7. The bus circuit according to claim 5, wherein said plurality of circuit blocks include memories.
8. The bus circuit according to claim 5, wherein at least one circuit block is connected to the signal lines at a position substantially away from an end of the signal lines.
9. The bus circuit according to claim 8, wherein at least one circuit block receives half of the data of the signal lines in an inverted state and the other half of the data in a non-inverted state.
10. A bus circuit comprising:
a plurality of substantially parallel signal lines transmitting data thereon, each signal line including one or more bi-directional inverting repeaters, each bi-directional inverting repeater connected between first and second connection nodes on one of the signal lines,
wherein each bi-directional inverting repeater receives a first signal from the first connection node and outputs a logically inverted signal of the first signal to the second connection node in a first direction data transmission, and receives a second signal from the second connection node and outputs a logically inverted signal of the second signal to the first connection node in a second direction data transmission,
one or more bi-directional inverting repeaters of each signal line are positioned on each signal lines with an offset to one or more bi-directional inverting repeaters of adjacent one of the signal lines with respect to positions along a length direction of the signal lines, and
the signal lines are divided into alternating even-numbered signal lines and odd-numbered signal lines, and the bi-directional inverting repeaters of the even-numbered signal lines are substantially offset with respect to the bi-directional inverting repeaters of the odd-numbered signal lines along a length of the signal lines.
11. A method of designing a bus circuit that includes a plurality of substantially parallel signal lines for transmitting data thereon, each signal line including one or more bi-directional inverting repeaters, the signal lines being divided into alternating even-numbered signal lines and odd-numbered signal lines, each inverting repeater connected between first and second connection nodes on one of the signal lines, wherein each inverting repeater receives a first signal from the first connection node and outputs a logically inverted signal of the first signal to the second connection node in a first direction data transmission, and receiving a second signal from the second connection node and outputs a logically inverted signal of the second signal to the first connection node in a second direction data transmission, the method comprising:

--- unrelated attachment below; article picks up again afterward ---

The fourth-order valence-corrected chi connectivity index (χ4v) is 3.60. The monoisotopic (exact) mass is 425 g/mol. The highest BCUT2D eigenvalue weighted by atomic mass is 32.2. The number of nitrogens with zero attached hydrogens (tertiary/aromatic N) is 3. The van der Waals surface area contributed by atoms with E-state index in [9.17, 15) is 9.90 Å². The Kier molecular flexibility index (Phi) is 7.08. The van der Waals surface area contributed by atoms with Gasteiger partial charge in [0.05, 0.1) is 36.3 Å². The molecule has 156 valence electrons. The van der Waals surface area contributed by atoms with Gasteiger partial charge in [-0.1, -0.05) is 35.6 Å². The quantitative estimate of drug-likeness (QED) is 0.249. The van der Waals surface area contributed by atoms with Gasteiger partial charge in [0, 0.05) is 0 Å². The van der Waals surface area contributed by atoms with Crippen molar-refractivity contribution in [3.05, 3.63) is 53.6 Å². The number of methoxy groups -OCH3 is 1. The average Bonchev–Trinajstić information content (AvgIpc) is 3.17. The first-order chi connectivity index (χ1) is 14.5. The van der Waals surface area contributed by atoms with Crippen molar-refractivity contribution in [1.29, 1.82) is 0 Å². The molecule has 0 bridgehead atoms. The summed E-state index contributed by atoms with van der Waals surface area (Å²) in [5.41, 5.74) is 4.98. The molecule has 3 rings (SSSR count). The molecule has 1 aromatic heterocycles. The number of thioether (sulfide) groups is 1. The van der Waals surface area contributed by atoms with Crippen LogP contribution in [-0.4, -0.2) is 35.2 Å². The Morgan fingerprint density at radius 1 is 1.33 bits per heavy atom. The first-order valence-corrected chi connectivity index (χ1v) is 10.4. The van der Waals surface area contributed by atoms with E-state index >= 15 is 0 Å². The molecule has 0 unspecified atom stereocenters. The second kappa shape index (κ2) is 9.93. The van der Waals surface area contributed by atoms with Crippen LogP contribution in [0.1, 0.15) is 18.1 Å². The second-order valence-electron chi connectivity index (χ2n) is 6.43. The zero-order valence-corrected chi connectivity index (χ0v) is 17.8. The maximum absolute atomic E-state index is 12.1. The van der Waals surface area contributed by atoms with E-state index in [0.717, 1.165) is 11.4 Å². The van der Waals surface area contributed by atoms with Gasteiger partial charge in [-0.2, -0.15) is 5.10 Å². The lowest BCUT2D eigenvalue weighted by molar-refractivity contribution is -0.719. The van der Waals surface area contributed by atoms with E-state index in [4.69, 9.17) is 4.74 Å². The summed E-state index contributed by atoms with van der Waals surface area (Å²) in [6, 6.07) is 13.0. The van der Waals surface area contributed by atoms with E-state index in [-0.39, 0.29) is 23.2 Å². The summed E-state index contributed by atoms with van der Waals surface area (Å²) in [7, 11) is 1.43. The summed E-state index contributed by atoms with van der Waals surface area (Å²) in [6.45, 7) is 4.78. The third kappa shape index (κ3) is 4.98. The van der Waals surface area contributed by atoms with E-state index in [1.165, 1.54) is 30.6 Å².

preparing a first pattern having a first length that includes a segment of an odd-numbered signal line and a segment of an even-numbered signal line, with a bi-directional inverting repeater placed in the odd-numbered signal line segment and no bi-directional inverting repeater placed in the even-numbered signal line segment;
preparing a second pattern having length substantially equal to that of the first pattern length, said second pattern having a segment of an odd-numbered signal line and a segment of an even-numbered signal line, with a bi-directional inverting repeater placed in the even-numbered signal line segment and no bi-directional inverting repeater placed in the odd-numbered signal line segment;
determining the numbers of first and second patterns to be arranged in accordance with a length of said signal lines; and
arranging alternatively the determined number of first and second patterns.
Description
BACKGROUND OF THE INVENTION

1. Field of the Invention

The present invention relates to a bus circuit, in particular, to a bus circuit which includes a plurality of signal lines.

2. Description of the Background Art

A semiconductor integrated circuit device is formed of a plurality of circuit blocks represented by an operation unit or a memory. Data exchange among circuit blocks within the semiconductor integrated circuit device is, in general, carried out by using a signal line.